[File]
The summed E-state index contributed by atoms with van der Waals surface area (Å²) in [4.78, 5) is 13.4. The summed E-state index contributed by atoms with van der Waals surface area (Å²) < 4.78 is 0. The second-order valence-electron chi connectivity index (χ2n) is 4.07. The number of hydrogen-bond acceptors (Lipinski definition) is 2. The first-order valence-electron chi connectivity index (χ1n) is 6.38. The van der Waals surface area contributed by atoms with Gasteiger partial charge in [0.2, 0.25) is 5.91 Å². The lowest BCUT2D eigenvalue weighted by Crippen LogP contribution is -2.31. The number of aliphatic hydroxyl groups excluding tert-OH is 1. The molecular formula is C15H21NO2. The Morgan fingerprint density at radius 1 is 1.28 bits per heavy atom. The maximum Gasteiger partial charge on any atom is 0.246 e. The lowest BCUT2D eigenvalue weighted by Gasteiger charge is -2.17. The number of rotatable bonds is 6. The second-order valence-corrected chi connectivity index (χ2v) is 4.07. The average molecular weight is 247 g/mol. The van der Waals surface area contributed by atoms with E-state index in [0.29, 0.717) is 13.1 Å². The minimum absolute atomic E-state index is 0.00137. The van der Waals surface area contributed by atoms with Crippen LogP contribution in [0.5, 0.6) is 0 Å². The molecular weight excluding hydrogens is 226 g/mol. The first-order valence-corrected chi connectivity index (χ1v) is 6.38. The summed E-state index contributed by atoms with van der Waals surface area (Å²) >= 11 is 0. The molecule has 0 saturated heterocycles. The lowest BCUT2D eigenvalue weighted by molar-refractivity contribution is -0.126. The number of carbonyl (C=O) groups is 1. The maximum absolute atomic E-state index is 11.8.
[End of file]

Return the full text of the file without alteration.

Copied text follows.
The summed E-state index contributed by atoms with van der Waals surface area (Å²) in [4.78, 5) is 13.4. The summed E-state index contributed by atoms with van der Waals surface area (Å²) < 4.78 is 0. The second-order valence-electron chi connectivity index (χ2n) is 4.07. The number of hydrogen-bond acceptors (Lipinski definition) is 2. The first-order valence-electron chi connectivity index (χ1n) is 6.38. The van der Waals surface area contributed by atoms with Gasteiger partial charge in [0.2, 0.25) is 5.91 Å². The lowest BCUT2D eigenvalue weighted by Crippen LogP contribution is -2.31. The number of aliphatic hydroxyl groups excluding tert-OH is 1. The molecular formula is C15H21NO2. The Morgan fingerprint density at radius 1 is 1.28 bits per heavy atom. The maximum Gasteiger partial charge on any atom is 0.246 e. The lowest BCUT2D eigenvalue weighted by Gasteiger charge is -2.17. The number of rotatable bonds is 6. The second-order valence-corrected chi connectivity index (χ2v) is 4.07. The average molecular weight is 247 g/mol. The van der Waals surface area contributed by atoms with E-state index in [0.29, 0.717) is 13.1 Å². The minimum absolute atomic E-state index is 0.00137. The van der Waals surface area contributed by atoms with Crippen LogP contribution in [0.5, 0.6) is 0 Å². The molecular weight excluding hydrogens is 226 g/mol. The first-order valence-corrected chi connectivity index (χ1v) is 6.38. The summed E-state index contributed by atoms with van der Waals surface area (Å²) >= 11 is 0. The molecule has 0 saturated heterocycles. The lowest BCUT2D eigenvalue weighted by molar-refractivity contribution is -0.126. The number of carbonyl (C=O) groups is 1. The maximum absolute atomic E-state index is 11.8.